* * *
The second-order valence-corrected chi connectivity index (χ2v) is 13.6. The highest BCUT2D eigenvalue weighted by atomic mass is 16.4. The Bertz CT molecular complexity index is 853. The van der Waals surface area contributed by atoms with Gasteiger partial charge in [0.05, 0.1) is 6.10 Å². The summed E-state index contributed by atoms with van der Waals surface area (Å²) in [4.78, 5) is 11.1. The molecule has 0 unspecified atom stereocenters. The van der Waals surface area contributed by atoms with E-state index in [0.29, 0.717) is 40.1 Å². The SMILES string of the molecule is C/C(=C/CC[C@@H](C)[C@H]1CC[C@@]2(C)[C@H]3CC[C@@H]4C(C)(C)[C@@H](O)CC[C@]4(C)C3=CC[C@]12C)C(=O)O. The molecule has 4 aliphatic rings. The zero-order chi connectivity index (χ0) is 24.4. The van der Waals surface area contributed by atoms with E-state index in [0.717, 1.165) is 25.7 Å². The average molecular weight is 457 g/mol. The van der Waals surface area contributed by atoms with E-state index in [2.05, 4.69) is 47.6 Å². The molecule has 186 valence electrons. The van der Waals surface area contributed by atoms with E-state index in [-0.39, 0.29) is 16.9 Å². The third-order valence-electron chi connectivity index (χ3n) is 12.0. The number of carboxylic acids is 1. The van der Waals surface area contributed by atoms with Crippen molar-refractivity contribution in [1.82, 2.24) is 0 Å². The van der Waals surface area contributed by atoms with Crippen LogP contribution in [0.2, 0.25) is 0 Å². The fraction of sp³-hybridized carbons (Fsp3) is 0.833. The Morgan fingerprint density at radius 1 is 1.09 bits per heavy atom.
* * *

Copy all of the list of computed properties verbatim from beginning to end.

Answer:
The second-order valence-corrected chi connectivity index (χ2v) is 13.6. The highest BCUT2D eigenvalue weighted by atomic mass is 16.4. The Bertz CT molecular complexity index is 853. The van der Waals surface area contributed by atoms with Gasteiger partial charge in [0.05, 0.1) is 6.10 Å². The summed E-state index contributed by atoms with van der Waals surface area (Å²) in [4.78, 5) is 11.1. The molecule has 0 unspecified atom stereocenters. The van der Waals surface area contributed by atoms with E-state index in [0.29, 0.717) is 40.1 Å². The SMILES string of the molecule is C/C(=C/CC[C@@H](C)[C@H]1CC[C@@]2(C)[C@H]3CC[C@@H]4C(C)(C)[C@@H](O)CC[C@]4(C)C3=CC[C@]12C)C(=O)O. The molecule has 4 aliphatic rings. The zero-order chi connectivity index (χ0) is 24.4. The van der Waals surface area contributed by atoms with E-state index in [0.717, 1.165) is 25.7 Å². The average molecular weight is 457 g/mol. The van der Waals surface area contributed by atoms with E-state index in [2.05, 4.69) is 47.6 Å². The molecule has 186 valence electrons. The van der Waals surface area contributed by atoms with E-state index in [-0.39, 0.29) is 16.9 Å². The third-order valence-electron chi connectivity index (χ3n) is 12.0. The number of carboxylic acids is 1. The van der Waals surface area contributed by atoms with Crippen molar-refractivity contribution in [1.82, 2.24) is 0 Å². The van der Waals surface area contributed by atoms with Crippen LogP contribution in [0.2, 0.25) is 0 Å². The fraction of sp³-hybridized carbons (Fsp3) is 0.833. The Morgan fingerprint density at radius 1 is 1.09 bits per heavy atom.